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What happened to regular (non-virgin) olive oil?

post #1 of 4
Thread Starter 

Before the 1990's when virgin and evoo was sold, markets carried plain old olive oil labeled as "pure" or olive pomace oil.  The virgin oils were expensive and because of their low smoke points were to be used for low heat cooking or dressings. Because they were first pressed oils there was a limited supply.  At least that's what I remember.

 

For the past 10 years or so I can't recall seeing much, if any lower grade oils on the shelves.  Everything is virgin or evoo, which is now used for all types of cooking, except for very high heat.

 

So, what happened to the pure olive oil?  I don't miss the crappy pomace, which I figure is used in a lot of restaurants, cafeterias and food making factories.  And why is virgin and evoo now okay for frying and sautee?

post #2 of 4
They just started labeling it as virgin. smile.gif)

Seriously, lab tests done on an large sample of common evoo revealed that many didn't meet the standard of evoo

You can't lay on the beach and drink rum all day unless you start in the morning

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You can't lay on the beach and drink rum all day unless you start in the morning

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post #3 of 4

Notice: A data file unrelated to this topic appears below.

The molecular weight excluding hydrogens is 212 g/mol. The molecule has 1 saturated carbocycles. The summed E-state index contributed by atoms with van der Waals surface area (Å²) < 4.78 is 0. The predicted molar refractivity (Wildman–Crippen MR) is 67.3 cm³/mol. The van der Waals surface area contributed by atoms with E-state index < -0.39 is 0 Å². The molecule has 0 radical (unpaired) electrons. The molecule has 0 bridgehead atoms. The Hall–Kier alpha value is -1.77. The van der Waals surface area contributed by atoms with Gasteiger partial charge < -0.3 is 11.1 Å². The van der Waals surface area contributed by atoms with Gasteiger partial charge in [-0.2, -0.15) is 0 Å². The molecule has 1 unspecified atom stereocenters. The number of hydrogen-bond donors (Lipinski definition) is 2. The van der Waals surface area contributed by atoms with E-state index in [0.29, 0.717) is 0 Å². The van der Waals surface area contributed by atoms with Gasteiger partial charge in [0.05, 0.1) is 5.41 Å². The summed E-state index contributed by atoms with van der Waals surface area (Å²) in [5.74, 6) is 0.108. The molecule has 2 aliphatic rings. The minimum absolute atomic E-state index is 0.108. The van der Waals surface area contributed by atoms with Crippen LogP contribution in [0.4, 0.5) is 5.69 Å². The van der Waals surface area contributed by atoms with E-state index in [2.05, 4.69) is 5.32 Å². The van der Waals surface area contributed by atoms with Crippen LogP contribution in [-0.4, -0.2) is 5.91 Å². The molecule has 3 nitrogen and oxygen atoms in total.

EVOO is first press and has standards for acidity based on the region/country it was produced in.

Virgin is still a pressed product but with a higher acidity.

Pomace is not a pressed product as the oils are removed with either heat or chemical treatments.

Consumable Pomace is a blend of pressed and treated or refined oil.

I sincerely hope no company is selling Pomace labeled as EVOO but the USDA does not enforce OO grades.

"Pure" Olive oil is just a step above Pomace but is still a blend of processed and pressed oil. I still see it frequently as well as Pomace but we have a lot of Italian Markets in my area. You can find both at most restaurant suppliers as well.

The estate EVOO that Costco caries is an excellent value but I wouldn't waste it on frying based on cost alone.

 

Dave

 

I think the most wonderful thing in the world is another chef. I'm always excited about learning new things about food.
Paul Prudhomme
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I think the most wonderful thing in the world is another chef. I'm always excited about learning new things about food.
Paul Prudhomme
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post #4 of 4

I have several Middle Eastern markets in my area and I see a lot of "pure" grade oils there as well. Those markets typically carry oils from a variety of countries--Greece, Spain, Italy, Turkey, Morocco, The West Bank.

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